mention. And I think this is perhaps the only thing people like 
that understand.
    And so I would suggest--I won't ask what type of force has 
been ruled out. And I am sure the administration has got the 
parameters of what type of force they are willing to use. But I 
would certainly think that the use of defensive forces--and, 
again, thank you, Ronald Reagan, for insisting that we have 
antimissile systems available.
    I would hope that the next time the North Koreans launch a 
rocket, especially one that will traverse over our ally Japan, 
I would hope that we shoot it down as a message to the North 
Koreans and to other people, like in Japan, who are counting on 
us. And unless we demonstrate we are willing to use force, 
there is no reason for them to believe we will.
    Also, not only an antimissile-defense type of approach, but 
I would hope that, if indeed another missile is launched, or 
they are preparing for a launch, that we conduct a cyber attack 
on North Korea. And, yes, it is a very small economy and a 
small country. A cyber attack against that type of threat 
should be effective, but it is a use of force without major 
loss of life, which is what Ronald Reagan talked about all the 
time. We don't want to be put in a position where our 
alternative is murdering millions of people who are basically 
the victims themselves of a totalitarian regime.
    So I won't ask what parameters we have in the use of force, 
but let me just note, I don't believe that sanctions alone will 
have an impact on tyrants that murder their own family and have 
been so abusive and murderous to their own people. And I don't 
believe buying them off, as President Clinton tried to do--now 
we are stuck with this--down the road from that deal, we now 
have this. And those billion of dollars of assistance we gave 
North Korea, I would imagine, provided them other money that 
they could put into developing their own nuclear weapon system.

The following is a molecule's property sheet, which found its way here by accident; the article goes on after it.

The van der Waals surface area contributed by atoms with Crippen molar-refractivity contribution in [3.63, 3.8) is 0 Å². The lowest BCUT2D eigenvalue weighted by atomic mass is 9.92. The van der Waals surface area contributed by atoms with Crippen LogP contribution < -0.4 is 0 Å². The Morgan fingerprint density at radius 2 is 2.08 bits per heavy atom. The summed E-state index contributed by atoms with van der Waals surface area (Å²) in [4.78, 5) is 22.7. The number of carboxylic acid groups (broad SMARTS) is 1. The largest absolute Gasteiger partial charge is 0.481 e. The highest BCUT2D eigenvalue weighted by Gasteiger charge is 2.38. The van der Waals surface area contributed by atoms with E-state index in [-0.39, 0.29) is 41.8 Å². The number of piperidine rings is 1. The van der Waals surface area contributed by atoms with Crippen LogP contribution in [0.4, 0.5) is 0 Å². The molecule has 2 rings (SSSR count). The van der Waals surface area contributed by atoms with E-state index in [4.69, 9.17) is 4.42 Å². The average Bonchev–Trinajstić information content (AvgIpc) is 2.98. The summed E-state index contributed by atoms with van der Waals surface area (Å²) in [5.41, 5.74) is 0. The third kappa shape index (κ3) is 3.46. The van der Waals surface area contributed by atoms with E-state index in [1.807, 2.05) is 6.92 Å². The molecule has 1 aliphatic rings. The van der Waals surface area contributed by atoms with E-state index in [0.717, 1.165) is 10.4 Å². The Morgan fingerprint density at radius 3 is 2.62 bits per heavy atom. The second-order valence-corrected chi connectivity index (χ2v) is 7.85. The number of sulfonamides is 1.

So, with that said, good luck to you all. Thank you very 
much. And thank you to our leadership in this committee. We are 
all Americans in this. Let's hope for the best but prepare for 
the worst.
    Chairman Royce. Thank you, Mr. Rohrabacher. We now go to 
Mr. Gerry Connolly of Virginia.
    Mr. Connolly. Thank you, Mr. Chairman. And welcome.
    We talk a lot about bipartisanship, and we want bipartisan 
on this committee and in our foreign policy. But we don't get 
bipartisan when we ignore history or when we whitewash the 
statements and actions of the current President with respect to 
North Korea.
    We have a model that works--of course, a lot of people on 
this committee didn't support it--and that is called JCPOA, the 
Iran nuclear agreement. They have met the metrics. Recently, 
the United Nations certified they are complying. It rolled back 
a nuclear program. It involved cooperation not just with our 
allies but with our adversaries, Russia and China. And it had 
Iran at the table.
    To what end is U.S. policy? What I didn't hear from my 
friends on the other side of the aisle, including the chairman 
in his opening statement, a powerful opening statement--I 
support tougher sanctions, always have. But it is one part of a 
policy, not the whole policy. As the Iran experience 
demonstrated, there has to be some reward for compliance and 
cooperation at the end of the day, or you are left with a 
policy only of talking loudly and carrying a stick.
    We haven't talked about the fact--the ranking member did--
that the President of the United States, in the midst of this 
crisis, threatened our ally, the most vulnerable party to North 
Korea's actions, South Korea, with abrogation of a free trade 
agreement we worked so hard to get. He accused the new South 
Korean President of appeasement. He threatened to cut off trade 
with any country that trades with North Korea. Well, that list 
is 80, including allies like India and Germany, Portugal, 
France, Thailand, the Philippines. Are we, in fact, going to 
cut off economic relations or trade with 80 nations? It is an 
empty threat. He talked about a response by the United States